Our Address Is:
301 State Road
Montevideo, MN 56265
Goal/Mission Statement (a statement of purpose)
To collect and restore Milwaukee Road memorabilia and artifacts and to develop a Milwaukee Road Museum and Railroad Park for historical and educational purposes.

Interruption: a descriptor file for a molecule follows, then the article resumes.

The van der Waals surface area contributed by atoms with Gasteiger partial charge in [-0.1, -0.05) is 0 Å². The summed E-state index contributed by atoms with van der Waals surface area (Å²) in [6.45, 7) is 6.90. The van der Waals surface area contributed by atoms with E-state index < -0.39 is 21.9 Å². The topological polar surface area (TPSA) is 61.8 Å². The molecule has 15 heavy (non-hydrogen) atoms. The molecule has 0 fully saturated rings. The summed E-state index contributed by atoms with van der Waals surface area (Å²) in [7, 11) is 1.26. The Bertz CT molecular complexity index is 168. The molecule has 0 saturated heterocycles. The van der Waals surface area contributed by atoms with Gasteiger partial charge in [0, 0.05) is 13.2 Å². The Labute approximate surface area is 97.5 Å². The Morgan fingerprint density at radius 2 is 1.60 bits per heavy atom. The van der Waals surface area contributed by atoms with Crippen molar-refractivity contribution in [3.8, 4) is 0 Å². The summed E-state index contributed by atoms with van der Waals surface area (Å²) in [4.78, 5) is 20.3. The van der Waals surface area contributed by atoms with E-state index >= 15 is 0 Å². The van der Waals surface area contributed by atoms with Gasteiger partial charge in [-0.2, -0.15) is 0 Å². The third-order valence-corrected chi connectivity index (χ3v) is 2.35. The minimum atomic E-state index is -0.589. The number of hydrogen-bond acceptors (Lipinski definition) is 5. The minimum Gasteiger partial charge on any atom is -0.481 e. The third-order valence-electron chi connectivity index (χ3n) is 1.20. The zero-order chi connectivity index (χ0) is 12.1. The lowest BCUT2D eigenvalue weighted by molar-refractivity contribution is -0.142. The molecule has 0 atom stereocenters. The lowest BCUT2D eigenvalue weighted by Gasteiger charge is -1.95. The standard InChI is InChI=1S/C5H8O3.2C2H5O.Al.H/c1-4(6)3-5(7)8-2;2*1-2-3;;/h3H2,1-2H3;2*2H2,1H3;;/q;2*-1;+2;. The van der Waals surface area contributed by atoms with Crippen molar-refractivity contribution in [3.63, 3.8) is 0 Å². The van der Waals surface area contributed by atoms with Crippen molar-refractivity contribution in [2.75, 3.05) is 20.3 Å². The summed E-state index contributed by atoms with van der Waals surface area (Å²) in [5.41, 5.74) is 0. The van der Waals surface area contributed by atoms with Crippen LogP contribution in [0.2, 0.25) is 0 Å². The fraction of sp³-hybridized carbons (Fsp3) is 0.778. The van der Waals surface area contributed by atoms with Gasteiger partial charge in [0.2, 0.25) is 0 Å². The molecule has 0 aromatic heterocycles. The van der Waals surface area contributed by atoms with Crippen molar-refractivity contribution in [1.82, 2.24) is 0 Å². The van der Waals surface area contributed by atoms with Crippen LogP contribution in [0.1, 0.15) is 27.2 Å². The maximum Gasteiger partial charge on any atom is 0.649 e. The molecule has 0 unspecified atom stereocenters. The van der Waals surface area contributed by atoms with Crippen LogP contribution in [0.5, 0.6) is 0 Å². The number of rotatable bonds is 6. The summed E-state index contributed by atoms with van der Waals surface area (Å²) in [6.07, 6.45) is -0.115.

The Milwaukee Road Heritage Center had its beginnings in 1992 as the Minn-Kota Railroad Historical Society. The organization was formed by a group of Montevideo civic leaders, railroad lovers and history enthusiasts who wanted to preserve the history of railroads in western Minnesota. Among the founding members were Arnold C. Anderson, Geoff Hathaway, John Givan, Jay Bechtle, Corky Lauritsen, Brian Wordes, Geraldine Aamot, and Phil Aamot. The name of the organization was later changed to the Milwaukee Road Heritage Center (MRHC) and the group focused its efforts on preserving the history of The Chicago, Milwaukee, St. Paul & Pacific Railroad, more commonly known as The Milwaukee Road. The railroad played a major role in the development of Montevideo in the late 19th century and the life of the community for eight decades in the 20th century. The Milwaukee Road Heritage Center applied for special tax status as a non-profit organization, which was approved by the United States Internal Revenue Service. This allows donations of railroad equipment, memorabilia, and related items to be tax deductible for the donors. Railroad cars that were unique to The Milwaukee Road were donated by CP Rail (the parent company and successor to the Soo Line, which had purchased the assets of The Milwaukee Road when it went bankrupt in 1985), and the Twin Cities & Western Railroad (a shortline railroad which operated former Milwaukee Road tracks between Hopkins and Ortonville). This includes the X-19 — a 200-ton crane, a heavyweight baggage/express car built in 1935 by The Milwaukee Road in its Milwaukee, Wisconsin, shops; a streamlined baggage car built in the 1940s, a wedge snowplow made from a retired coal and water tender from a steam locomotive, a 50-foot-long flatcar, a 50 foot boxcar, a ribside caboose built by the Milwaukee Road, a 1974 long frame cabooose for use in coal assignments, a touralux sleeper named "The Mount Rushmore" built for the Olympian Hiawatha passenger train, a former express/baggage car; a 600-horsepower diesel-powered switch engine built in 1939 by the Electro-Motive Division of General Motors Corp. A collection of hand tools used by railroad workers throughout the 20th century is displayed in the sand house, which was built in 1898. The sand house was completely restored in the late 1990s by the MRHC. The 90-foot-long turntable, built in 1913 and used by the railroad to move steam locomotives into the 26-stall roundhouse, was restored to operating condition. In 2006, work began to repair the concrete foundation of the roundhouse with the goal of preparing for the erection of a new building in which railroad cars and locomotives could be stored. In 2014, The museum purchased the land on which the museum occupies from the City of Montevideo. With this purchase, it will enable the MRHC to continue and develop the grounds for future generations to learn and enjoy about the railroad and its affect on the City of Montevideo. The members of the Milwaukee Road Heritage Center board of directors are Jim Ruether, of Montevideo, president; Max Hinde, of Montevideo, vice president; Scott Vaubel, of Sleepy Eye, secretary; Teresa Patton, of Montevideo, treasurer; Deb Moe, of Montevideo, newsletter editor/web page editor; John Givan, of Montevideo, Model Railroad; Dick Ryman, of Montevideo and Wayne Spiess, of Dawson. The Milwaukee Road Heritage Center is a 501(c)(3) Non-profit Organization. This allows donations of railroad equipment, memoribilia, related items and cas to be tax deductible for the donors.